The alleged whitewashing of Jonas Makwakwa
Publish date: 16 May 2018
Issue Number: 4459
Diary: Legalbrief Today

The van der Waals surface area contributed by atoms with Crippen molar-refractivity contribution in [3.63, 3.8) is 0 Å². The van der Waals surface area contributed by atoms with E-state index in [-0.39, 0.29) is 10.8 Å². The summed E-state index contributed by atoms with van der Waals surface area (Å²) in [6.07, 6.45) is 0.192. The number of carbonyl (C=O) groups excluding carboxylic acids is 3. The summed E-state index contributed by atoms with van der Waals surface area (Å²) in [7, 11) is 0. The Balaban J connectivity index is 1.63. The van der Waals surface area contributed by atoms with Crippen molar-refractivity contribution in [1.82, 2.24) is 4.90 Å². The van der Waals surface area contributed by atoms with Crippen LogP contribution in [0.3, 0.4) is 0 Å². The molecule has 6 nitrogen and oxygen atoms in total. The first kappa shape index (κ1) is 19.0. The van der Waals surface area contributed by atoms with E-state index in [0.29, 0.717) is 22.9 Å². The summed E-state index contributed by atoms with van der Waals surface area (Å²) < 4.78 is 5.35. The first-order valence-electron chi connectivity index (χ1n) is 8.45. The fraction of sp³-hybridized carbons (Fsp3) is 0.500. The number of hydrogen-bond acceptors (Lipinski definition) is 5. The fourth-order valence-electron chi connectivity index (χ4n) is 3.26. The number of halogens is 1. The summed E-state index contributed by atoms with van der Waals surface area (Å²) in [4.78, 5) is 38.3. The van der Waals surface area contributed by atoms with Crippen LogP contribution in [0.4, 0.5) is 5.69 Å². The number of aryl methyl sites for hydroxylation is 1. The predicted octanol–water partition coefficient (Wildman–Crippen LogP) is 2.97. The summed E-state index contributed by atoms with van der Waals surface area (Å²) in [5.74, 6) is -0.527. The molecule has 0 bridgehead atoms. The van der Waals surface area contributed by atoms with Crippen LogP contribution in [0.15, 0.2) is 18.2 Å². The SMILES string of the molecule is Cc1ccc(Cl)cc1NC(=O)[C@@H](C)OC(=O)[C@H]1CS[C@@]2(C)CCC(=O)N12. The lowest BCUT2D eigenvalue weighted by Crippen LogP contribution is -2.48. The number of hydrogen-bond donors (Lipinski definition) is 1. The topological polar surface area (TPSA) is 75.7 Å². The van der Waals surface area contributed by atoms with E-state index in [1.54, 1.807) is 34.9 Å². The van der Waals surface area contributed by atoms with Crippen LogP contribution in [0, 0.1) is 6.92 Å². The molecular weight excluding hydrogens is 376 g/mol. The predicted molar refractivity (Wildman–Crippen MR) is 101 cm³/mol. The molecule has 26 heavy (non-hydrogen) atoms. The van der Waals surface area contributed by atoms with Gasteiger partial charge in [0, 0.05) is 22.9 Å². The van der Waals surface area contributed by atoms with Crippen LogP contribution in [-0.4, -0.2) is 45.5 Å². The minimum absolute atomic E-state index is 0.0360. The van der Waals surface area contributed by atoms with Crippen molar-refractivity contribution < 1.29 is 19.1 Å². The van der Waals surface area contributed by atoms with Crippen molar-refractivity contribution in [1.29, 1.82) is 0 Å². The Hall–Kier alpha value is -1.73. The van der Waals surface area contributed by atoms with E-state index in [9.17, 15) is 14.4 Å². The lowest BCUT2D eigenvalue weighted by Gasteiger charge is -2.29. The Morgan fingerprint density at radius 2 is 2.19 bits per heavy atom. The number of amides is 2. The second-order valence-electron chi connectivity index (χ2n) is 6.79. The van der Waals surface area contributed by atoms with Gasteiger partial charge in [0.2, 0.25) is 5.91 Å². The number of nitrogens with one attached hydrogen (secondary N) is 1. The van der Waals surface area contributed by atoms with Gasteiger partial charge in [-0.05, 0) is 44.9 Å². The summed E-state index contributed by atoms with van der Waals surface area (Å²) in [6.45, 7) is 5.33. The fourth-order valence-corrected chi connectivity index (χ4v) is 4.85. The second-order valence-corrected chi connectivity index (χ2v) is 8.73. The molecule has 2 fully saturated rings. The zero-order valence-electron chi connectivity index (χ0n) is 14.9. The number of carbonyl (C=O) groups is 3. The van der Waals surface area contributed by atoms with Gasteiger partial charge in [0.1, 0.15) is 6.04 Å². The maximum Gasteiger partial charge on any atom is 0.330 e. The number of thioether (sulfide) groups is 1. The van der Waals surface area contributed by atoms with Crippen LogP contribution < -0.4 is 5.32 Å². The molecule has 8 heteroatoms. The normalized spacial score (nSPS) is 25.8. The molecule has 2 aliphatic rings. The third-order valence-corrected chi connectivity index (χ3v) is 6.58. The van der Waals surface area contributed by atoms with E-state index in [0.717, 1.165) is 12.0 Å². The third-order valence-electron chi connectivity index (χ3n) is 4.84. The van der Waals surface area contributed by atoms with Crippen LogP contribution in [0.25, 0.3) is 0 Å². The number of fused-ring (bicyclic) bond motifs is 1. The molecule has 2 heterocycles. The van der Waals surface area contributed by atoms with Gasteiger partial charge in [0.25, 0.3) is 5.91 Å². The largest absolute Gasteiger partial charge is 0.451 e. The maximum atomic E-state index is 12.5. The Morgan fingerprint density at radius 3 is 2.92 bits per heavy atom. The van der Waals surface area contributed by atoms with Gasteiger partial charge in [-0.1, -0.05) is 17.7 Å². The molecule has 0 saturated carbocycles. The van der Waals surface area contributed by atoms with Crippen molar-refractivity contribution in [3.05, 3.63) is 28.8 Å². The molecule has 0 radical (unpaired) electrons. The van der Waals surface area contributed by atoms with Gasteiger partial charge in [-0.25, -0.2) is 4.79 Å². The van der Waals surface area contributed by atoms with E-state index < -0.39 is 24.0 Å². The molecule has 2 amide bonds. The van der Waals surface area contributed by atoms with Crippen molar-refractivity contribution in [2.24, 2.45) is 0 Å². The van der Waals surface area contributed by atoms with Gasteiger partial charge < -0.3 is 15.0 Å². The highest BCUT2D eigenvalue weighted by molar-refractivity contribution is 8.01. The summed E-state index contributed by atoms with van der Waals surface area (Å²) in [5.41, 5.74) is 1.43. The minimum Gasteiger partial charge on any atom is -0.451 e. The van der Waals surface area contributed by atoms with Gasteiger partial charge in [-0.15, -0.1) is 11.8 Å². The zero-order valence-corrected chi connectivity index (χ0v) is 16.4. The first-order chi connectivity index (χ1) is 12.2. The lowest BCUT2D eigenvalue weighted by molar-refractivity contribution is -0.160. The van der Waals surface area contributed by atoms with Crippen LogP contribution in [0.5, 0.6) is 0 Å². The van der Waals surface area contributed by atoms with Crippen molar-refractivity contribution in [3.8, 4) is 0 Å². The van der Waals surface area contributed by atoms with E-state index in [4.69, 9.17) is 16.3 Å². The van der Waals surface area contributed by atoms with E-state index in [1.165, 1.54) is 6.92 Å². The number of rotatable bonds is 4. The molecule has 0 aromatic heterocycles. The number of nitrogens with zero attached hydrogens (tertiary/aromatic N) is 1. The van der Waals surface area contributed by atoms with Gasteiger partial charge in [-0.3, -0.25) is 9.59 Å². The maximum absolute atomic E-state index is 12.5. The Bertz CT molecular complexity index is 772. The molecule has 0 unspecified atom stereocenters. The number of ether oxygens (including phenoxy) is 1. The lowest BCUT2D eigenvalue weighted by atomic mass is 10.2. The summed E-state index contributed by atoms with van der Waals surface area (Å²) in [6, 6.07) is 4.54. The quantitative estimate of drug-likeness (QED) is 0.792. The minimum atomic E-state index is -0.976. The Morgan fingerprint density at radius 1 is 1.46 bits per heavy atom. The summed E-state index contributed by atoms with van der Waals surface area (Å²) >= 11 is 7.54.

How international law firm Hogan Lovells allegedly whitewashed a disciplinary investigation of suspended SARS Commissioner Tom Moyane’s right-hand man, Jonas Makwakwa, and sanctioned his return to work is the subject of a Scorpio commentary on the Daily Maverick site. It notes a formal disciplinary investigation required Makwakwa to explain the origins of about R2.4m in mysterious cash and electronic payments that flowed through his private FNB account between 2010 and 2016. Audit firm PwC concluded that Makwakwa’s explanation of only R2 200 in payments ‘appear to be plausible’. Makwakwa either refused, could not explain conclusively or could not remember who deposited the rest of the R2.4m into his account. The investigation was ordered by the Financial Intelligence Centre (FIC) in May 2016 after compiling what Scorpio describes as a devastating report on Makwakwa’s mysterious good fortune. In September 2016 tax boss Moyane appointed attorney Lavery Modise, chair of international law firm Hogan Lovells, to investigate and conduct disciplinary proceedings against Makwakwa. Despite having the benefit of the report by PwC, Modise and his team ultimately charged Makwakwa with everything he could explain, and with exactly nothing that he previously struggled to explain or simply refused to account for, notes Scorpio. Hogan Lovells argues that SARS had ‘limited scope to investigate and charge Makwakwa' in particular, it did not have the power to compel Makwakwa to provide additional documents or answer additional questions and these limitations resulted in those charges that could be put to Makwakwa, to form the basis of an inquiry’. According to Treasury’s head of tax and financial sector policy Ismail Momoniat, the ‘key point’ in the Makwakwa debacle is that ‘institutions like Hogan Lovells and PwC should be compelled to set the record straight when their public sector ‘client’ distorts their report, and should be compelled to set the record straight with the Treasury, Auditor-General and Parliament.'